Stay Aware and Get Screened: Learn About Head and Neck Cancer
Have you been examined for head and neck cancer lately? If you’re like 71 percent of Americans, this exam may have never made it on your to-do list. But since it’s Oral, Head and Neck Cancer Awareness Week, now is the ideal time to learn how to detect these types of cancers. To raise awareness, Orlando Health Cancer Institute will provide free screenings for head and neck cancers on Friday, April 12. These screenings will be offered at our main campus in downtown Orlando and at our new location in West Orange County so that you can get screened closer to where you live or work.
What Are Head and Neck Cancers?
Head and neck cancers refer to a wide range of cancers that may occur in the eyes, ears, nasal cavity, sinuses, thyroid glands, salivary glands, throat or voice box—basically, anything above the neck except the brain. Oral screenings are done to look for symptoms of other cancers that may have spread to the head and neck from other areas. We screen for skin cancer—a particular concern for those who live in the Sun Belt. We also look for masses that may present as lymphomas as well as endocrine-related cancers, such as thyroid cancers.
Using tobacco — either smoking or chewing — is one of the biggest risk factors in developing head and neck cancers. We also are seeing an increase in oral cancers stemming from HPV (human papillomavirus), the most common sexually transmitted disease. Heightened awareness of HPV’s role in oral cancers and better testing can lead to early detection and earlier treatment.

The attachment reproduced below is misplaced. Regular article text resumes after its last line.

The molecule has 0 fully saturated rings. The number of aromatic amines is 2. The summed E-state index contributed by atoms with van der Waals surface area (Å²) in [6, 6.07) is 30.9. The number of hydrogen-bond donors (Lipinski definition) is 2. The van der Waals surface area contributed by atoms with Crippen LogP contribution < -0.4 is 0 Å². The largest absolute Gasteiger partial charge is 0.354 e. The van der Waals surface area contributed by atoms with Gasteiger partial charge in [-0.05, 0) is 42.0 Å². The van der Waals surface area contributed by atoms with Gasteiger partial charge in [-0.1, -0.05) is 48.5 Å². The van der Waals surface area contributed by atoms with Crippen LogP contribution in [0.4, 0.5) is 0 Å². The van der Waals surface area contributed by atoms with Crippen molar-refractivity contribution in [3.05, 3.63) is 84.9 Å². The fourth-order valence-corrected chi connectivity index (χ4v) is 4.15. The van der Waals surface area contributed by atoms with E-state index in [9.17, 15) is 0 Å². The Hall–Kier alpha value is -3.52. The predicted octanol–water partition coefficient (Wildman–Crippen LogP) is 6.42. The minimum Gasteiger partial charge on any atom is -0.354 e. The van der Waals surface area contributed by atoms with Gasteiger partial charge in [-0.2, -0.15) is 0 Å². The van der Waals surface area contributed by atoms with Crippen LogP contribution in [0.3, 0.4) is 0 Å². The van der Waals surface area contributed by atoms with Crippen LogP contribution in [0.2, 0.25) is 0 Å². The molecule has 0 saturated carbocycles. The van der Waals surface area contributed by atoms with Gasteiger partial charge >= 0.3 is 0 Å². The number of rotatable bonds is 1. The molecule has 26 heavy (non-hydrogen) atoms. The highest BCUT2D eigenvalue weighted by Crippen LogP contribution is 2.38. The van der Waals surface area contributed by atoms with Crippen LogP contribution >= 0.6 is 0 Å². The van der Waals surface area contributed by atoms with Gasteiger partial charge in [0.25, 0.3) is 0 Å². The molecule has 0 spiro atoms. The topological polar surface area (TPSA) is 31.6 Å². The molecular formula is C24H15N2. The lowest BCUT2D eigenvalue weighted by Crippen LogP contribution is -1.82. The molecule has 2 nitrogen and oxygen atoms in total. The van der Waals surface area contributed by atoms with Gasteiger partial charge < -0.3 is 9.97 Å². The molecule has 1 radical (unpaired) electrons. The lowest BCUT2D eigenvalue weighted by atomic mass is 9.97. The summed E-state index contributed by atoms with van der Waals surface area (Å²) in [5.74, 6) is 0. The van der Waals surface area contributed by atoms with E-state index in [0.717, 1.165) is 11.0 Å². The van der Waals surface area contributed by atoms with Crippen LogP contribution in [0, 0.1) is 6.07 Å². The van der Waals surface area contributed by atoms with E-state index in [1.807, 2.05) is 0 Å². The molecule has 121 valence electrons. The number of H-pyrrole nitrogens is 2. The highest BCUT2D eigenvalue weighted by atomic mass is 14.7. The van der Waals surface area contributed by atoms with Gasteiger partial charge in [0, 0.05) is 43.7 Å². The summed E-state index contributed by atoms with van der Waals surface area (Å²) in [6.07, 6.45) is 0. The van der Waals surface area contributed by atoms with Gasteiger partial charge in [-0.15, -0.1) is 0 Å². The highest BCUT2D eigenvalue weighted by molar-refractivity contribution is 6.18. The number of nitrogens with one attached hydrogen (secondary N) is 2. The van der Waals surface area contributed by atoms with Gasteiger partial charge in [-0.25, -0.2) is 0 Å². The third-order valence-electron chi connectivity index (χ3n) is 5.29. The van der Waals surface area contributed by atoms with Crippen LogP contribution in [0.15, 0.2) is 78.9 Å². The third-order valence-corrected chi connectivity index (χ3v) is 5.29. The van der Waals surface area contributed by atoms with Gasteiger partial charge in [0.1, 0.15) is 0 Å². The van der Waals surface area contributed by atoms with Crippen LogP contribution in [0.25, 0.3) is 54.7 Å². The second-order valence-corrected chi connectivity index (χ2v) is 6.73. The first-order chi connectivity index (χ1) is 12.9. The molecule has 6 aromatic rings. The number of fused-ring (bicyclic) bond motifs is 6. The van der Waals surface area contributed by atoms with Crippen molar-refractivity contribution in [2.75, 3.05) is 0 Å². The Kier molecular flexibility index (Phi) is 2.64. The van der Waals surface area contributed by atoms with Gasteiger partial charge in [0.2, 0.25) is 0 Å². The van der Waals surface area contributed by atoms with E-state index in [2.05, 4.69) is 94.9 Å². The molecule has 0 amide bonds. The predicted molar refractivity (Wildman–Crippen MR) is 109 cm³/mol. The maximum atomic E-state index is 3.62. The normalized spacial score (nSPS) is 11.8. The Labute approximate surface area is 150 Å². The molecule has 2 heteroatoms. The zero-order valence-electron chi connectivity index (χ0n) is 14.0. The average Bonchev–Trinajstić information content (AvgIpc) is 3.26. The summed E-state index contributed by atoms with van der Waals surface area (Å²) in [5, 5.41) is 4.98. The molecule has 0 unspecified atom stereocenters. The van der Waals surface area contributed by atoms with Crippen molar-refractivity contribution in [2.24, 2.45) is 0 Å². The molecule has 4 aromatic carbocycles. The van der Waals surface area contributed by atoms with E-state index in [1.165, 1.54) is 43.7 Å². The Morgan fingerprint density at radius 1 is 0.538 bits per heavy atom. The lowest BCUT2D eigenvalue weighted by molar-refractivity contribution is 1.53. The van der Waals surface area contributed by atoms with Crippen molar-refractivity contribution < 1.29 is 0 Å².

Head and neck cancers, not including skin and thyroid cancers, account for 3 percent of all cancers in the United States. As Americans reduce risk factors, that percentage could decrease correspondingly. And, as people become more aware of the signs of the disease, early detection could increase, providing the opportunity for early treatment and better outcomes.
Symptoms of Head and Neck Cancer
Because of the different areas cancer can occur in the head and neck, symptoms may vary, but usually include problems that last longer than several weeks, such as:
- Sore throat
- Persistent neck mass
- Ear pain
- Nasal congestion
- A growth in the mouth
- Trouble swallowing
These symptoms may be caused by something other than cancer, but if the symptoms have lingered, it’s time to get them checked out by your physician.
April’s Free Head and Neck Cancer Screening
During screenings, you’ll have a quick clinical exam, which may consist of:
- A visual examination of your head, neck and eyes
- A check of the cranial nerve for facial movements or facial asymmetry and visual defects
- A look at your skin for any abnormalities
- A quick palpitation of the neck area to ensure there are no masses or lesions
- A check of your oral cavity and your throat to ensure there is no asymmetry or masses
- A short questionnaire to complete regarding risk factors (i.e. history of smoking)
The screening is not intended to be diagnostic, but is an exam to look for abnormalities. Be sure to follow up with your doctor about any concerns resulting from the screening. If you’re unable to attend a free screening and want to get an exam, talk with your doctor.
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